The "movie" you see here is a Vectrex demo which was on display at the Computer Games and Digital Cultures Conference (CGDC 2002)
in Tampere in Finland. It was also used as an internal teaser for Sulake company events. The graphics were made by Sampo Karjalainen,
co-inventor of Habbo. You can download the binary here.
Sunday 3rd February - Snow
Given the snow that seemed to be experienced in much of Europe these last few weeks, it reminded me to dig out an
old 2006 demo written for the Vectrex by programmer Mikko Köykkä, and load it into my Vectrex via the VecMulti.
This demo is called Lumisade in Finnish and is called Snow flake animation in English.
I first reported on this demo when I got the binary file from Mikko in 16th September 2010. Go to the news
item for that date in my news blog
and you will find the binary for download. The program is only 2K in size but captures the way snow flakes can fall
through space very well. This demo does not have sound on the Vectrex but I accepted the offer of music from YouTube
when I uploaded the video and you hear a song called Snow from the band Continental Drifters.
Sunday 20th January - Mine Storm (Euro Version) High score world records
In the last couple of months I have received a number of high scores for submission on the high scores page.
In particular for the built in Vectrex game:- Mine Storm. I am only now just catching up with all the submissions.
After digesting all the results I see some incredible achievements and as an aside I am also a little more educated regarding the
different Mine Storm game versions.
At the end of November a player with the tag of RetroVicio-JAL submitted a Mine Storm best score of
1,010,540! If one were not to see it with their own eyes or from a video, one would treat the news with some
suspicion. Mine Storm only goes up to 999,999 points. After that it starts again from zero. However, the proof
was there because RetroVicio-JAL included two photos: the first for Level 63 with a score of 991.985 points and the second for
level 64 for 10,540 points. It is well known that the early versions of the Vectrex Mine Storm can behave a bit
strangely after level 13 (i.e. space dust and skipping levels). RetroVicio-JAL has a Vectrex with the serial number
starting with the digits "31 1". It is a fact that these consoles were the last of the production and the built in ROMs included a corrected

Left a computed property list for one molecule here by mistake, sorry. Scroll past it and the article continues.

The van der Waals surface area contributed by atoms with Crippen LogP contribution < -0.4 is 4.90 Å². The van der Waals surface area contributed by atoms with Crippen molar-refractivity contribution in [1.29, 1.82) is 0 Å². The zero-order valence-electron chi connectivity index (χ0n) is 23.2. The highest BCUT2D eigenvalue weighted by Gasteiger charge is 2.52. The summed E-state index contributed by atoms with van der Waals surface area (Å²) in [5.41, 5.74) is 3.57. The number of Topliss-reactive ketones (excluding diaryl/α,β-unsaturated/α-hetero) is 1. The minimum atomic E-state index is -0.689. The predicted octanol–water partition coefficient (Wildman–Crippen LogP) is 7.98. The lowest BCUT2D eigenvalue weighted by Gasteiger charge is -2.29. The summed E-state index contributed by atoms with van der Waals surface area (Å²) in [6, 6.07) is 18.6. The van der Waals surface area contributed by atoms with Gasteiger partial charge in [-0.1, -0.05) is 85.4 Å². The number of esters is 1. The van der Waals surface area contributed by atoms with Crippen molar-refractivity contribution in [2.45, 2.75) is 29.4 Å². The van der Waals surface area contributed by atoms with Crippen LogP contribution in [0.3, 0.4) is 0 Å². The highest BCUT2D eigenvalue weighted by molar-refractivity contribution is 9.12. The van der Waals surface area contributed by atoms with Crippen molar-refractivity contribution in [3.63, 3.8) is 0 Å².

version of the Mine Storm game (The other fix is that the consoles did not buzz). RetroVicio-JAL confirmed that all the
levels worked correctly and that it took him 1 hour to get to level 64!
Then some days later I got an email from another player by the tag of NONIK (RETROVICIO). He also sent multiple
photos and he had scored 1,133,929! It turns out these two players were friends competing with each other and
were members of a Spanish forum called
www.retrovicio.org. Not to be out done RetroVicio-JAL submitted another
score two days later with the whopping score of 1,700,121 achieved at level 94! This is the world record (for Mine Storm II)! More
information and a video can be seen over at his
Just before the last day of December I received two Mine Storm high scores from father and son Sven and Siebert.
Sven informed that it had been raining a lot in Belgium and that his son had practised for many hours and achieved
a best score of 436,535. Not to be outdone, Sven who has owned his Vectrex since childhood went and scored 541,963.
However, in January Siebert beat his previous Mine Storm record, and he did it with the monster score of 1,010,961 and
then again with an even higher score of 2,169,881!
The serial number of their Vectrex starts with the digits "30 5" and Siebert did confirm that whilst playing the game some strange
behaviour is sometimes exhibited e.g. Suddenly the game decides to end and displays 'game over' even when some lives
are left. Sometimes the numbering of the levels is strange. Sometimes the game jumps some levels and there is no
logic in the difficulties. Sometimes game player gets easier as the levels go up. Nevertheless, well done to Sven as being of the age of 12, he is
currently the youngest Mine Storm (Euro version with bug) champion in Europe!
Considering the corrected version of Mine Storm is harder than the bugged version built into the earlier Vectrex consoles and in the interest of fairness, I'm splitting the Mine Storm
high scores into "Mine Storm Euro version" and "Mine Storm II" catagories. The Mine Storm II catagory covers scores achieved on the seperately available debugged Mine Storm II